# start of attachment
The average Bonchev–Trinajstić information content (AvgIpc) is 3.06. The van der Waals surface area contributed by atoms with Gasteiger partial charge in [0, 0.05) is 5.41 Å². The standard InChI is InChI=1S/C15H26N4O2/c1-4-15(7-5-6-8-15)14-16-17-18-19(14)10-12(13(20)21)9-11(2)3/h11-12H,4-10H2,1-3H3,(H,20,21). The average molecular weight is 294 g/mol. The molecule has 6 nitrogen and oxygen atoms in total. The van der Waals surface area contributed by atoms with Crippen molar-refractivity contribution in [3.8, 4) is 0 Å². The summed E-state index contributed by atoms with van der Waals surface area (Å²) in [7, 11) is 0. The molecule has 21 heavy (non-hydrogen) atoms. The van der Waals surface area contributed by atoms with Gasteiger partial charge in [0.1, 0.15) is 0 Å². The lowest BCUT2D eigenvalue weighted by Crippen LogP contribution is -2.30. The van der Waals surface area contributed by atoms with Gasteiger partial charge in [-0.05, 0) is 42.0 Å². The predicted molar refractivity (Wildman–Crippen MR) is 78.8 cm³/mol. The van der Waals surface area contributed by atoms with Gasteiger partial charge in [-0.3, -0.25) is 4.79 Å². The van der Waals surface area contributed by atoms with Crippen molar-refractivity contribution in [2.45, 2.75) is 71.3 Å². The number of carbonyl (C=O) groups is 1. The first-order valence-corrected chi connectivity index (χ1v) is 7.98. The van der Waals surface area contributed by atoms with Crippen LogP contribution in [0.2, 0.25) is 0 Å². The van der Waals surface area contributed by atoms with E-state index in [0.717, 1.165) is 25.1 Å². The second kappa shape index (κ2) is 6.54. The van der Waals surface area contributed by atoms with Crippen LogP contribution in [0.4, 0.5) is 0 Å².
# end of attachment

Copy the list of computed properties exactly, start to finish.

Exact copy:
The average Bonchev–Trinajstić information content (AvgIpc) is 3.06. The van der Waals surface area contributed by atoms with Gasteiger partial charge in [0, 0.05) is 5.41 Å². The standard InChI is InChI=1S/C15H26N4O2/c1-4-15(7-5-6-8-15)14-16-17-18-19(14)10-12(13(20)21)9-11(2)3/h11-12H,4-10H2,1-3H3,(H,20,21). The average molecular weight is 294 g/mol. The molecule has 6 nitrogen and oxygen atoms in total. The van der Waals surface area contributed by atoms with Crippen molar-refractivity contribution in [3.8, 4) is 0 Å². The summed E-state index contributed by atoms with van der Waals surface area (Å²) in [7, 11) is 0. The molecule has 21 heavy (non-hydrogen) atoms. The van der Waals surface area contributed by atoms with Gasteiger partial charge in [0.1, 0.15) is 0 Å². The lowest BCUT2D eigenvalue weighted by Crippen LogP contribution is -2.30. The van der Waals surface area contributed by atoms with Gasteiger partial charge in [-0.05, 0) is 42.0 Å². The predicted molar refractivity (Wildman–Crippen MR) is 78.8 cm³/mol. The van der Waals surface area contributed by atoms with Gasteiger partial charge in [-0.3, -0.25) is 4.79 Å². The van der Waals surface area contributed by atoms with Crippen molar-refractivity contribution in [2.45, 2.75) is 71.3 Å². The number of carbonyl (C=O) groups is 1. The first-order valence-corrected chi connectivity index (χ1v) is 7.98. The van der Waals surface area contributed by atoms with Crippen LogP contribution in [0.2, 0.25) is 0 Å². The van der Waals surface area contributed by atoms with E-state index in [0.717, 1.165) is 25.1 Å². The second kappa shape index (κ2) is 6.54. The van der Waals surface area contributed by atoms with Crippen LogP contribution in [0.4, 0.5) is 0 Å².